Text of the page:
Egyptian Street Cat Chronicles Part 2

Egypt Chronicles 2/2017

It was quite something to experience the ginger cat’s transformation from that shy, scared in-survival-mode creature to an animal that would lovingly come and rub her back against your leg and even allow my husband to pick her up and hold her. It took a long time, but she learned to trust us and to feel save around us. The more we learned about her, we realised that she was a fierce fighter with a soft heart. We named her. Sort of. That’s even more dangerous than to start feeding them! We called her GemmerGat (in English literally Ginger Butt). She became happy and quite relaxed when she realised that she could rule our yard.

So, on a not-so-cold winter January day in Cairo, GemmerGat brought a camouflage coloured kitten (which we saw since that December in the flower pots in front of the building) into our yard to be fed. We weren’t very impressed, but we couldn’t refuse GemmerGat’s generosity to reach out to the little street cat and thought that maybe it was her way of ‘paying it forward’.

The kitten wasn’t very pretty and yet it was. We called her Camo. We soon realised that she doesn’t have the same likable personality as GemmerGat. She was only eight months old when our son, Michael, heard some faint crying sounds outside his window and found Camo with three little ones! We were terrified! We didn’t want more cats in our yard!

Camo was a terrible mother! She clapped her babies through their little faces if they wanted to eat and bit them. We liked her even less. We were away on a trip and when we came back the two kittens that were left (the third vanished earlier) were gone too. I am ashamed to say that we were relieved. So we kept feeding GemmerGat and Camo and kept chasing away the male cats. A few times we thought Camo looked pregnant again, but fortunately no more kittens appeared. Then one day, two months ago, Michael heard a noise again and there, from behind the big bag of charcoal, the little blue eyes of Camo’s latest offspring peeked at us.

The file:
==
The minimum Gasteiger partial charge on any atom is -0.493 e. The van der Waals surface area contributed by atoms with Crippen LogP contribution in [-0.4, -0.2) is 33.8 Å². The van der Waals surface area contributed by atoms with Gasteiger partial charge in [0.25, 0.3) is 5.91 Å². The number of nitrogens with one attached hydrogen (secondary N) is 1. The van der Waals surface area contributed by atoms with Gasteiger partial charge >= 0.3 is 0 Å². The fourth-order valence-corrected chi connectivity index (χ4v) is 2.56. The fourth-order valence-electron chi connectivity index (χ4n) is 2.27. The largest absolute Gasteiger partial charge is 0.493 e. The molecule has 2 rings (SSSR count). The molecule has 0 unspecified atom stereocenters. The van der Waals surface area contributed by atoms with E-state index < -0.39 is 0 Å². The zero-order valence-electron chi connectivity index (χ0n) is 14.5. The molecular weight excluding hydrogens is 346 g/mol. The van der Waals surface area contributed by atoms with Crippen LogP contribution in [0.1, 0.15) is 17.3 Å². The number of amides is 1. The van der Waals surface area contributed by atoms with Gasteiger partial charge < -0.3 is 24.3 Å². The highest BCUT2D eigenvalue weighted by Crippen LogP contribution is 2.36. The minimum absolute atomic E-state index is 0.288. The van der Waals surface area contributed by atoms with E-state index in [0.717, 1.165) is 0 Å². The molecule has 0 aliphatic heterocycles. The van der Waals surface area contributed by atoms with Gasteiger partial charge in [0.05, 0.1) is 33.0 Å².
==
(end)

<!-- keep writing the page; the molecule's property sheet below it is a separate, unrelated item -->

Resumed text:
We weren’t happy with another addition to our yard, but as it goes with baby animals – they steal your heart. This time around though, Camo is a model mommy! Instead of clapping and biting her baby, I was the one who got clapped when feeding her! Talk about haughtiness! (I don’t like that cat!) But she looks well after her baby, feeds him well and even shows affection. So, I have to commend her for that. She got so protective that she started scaring away GemmerGat – to our dismay! What a rotten attitude! GemmerGat brought her to our yard to be fed and she chased her away! I am so angry at her! And I’m even more disappointed in GemmerGat to let her without even fighting for her territory! We saw GemmerGat in the vicinity for a while, but then she disappeared. I’m still trying to come to terms with my feelings about that.

I can’t believe I miss an animal that doesn’t even belong to us! It’s just a building cat after all. I’ve even cried a bit over her. OK, I was actually crying over a situation friends of ours are having, and then I thought about GemmerGat and then I found that I had more reason to cry. Now, I’m just really worried about her and quite sad too, that she just abandoned us like that.

Maybe she is still around and just eating elsewhere, because we are not the only ones feeding them. The bohabs (doormen), policemen and other tenants also put out food. But what worries me is that while we still saw her in front of the building before, we haven’t seen her for weeks now. And that worries me more than I am willing to admit.

I can’t believe I’m writing about cats!

I can’t believe that I miss a bloody street cat!

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©  Fielies (Riëtte) De Kock

Awesomest wife. Finest mom. Hopeful Writer. Forever dreamer. Temporarily living in Cairo, Egypt.

Egyptian Street Cat Chronicles Part 1

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GemmerGat (GingerButt)

Egypt Chronicles 1/2017

One phenomenon everyone living in or visiting Egypt are guaranteed to encounter is the presence of street animals, be it dogs, cats or other animals – like horses, donkeys and camels, which are used for work and/or entertainment.

Although the work animals are looked after by their owners, most of the time they look a bit different than the well-nourished farm animals one would be used to seeing in your native country. For various reasons I won’t elaborate much further on the subject of Egypt’s work animals.

One has to learn soon that you can’t rescue every street creature you come across. In fact, you have to learn to become a bit thick-skinned in your approach to these animals – something that is very difficult for an animal lover. And there are phases to this process.

In the beginning you feel terrible for the dogs running in packs, looking for food. You feel worse when you see that almost every female bears the ‘Baywatch’ look as our son calls it – with their milk giving ‘tools’ swinging around their undernourished bodies when they run through the streets looking for something to eat and drink. What makes it even worse, is when you stumble upon a thin, dirty litter of puppies or kittens stowed away somewhere where the mom though it to be safe.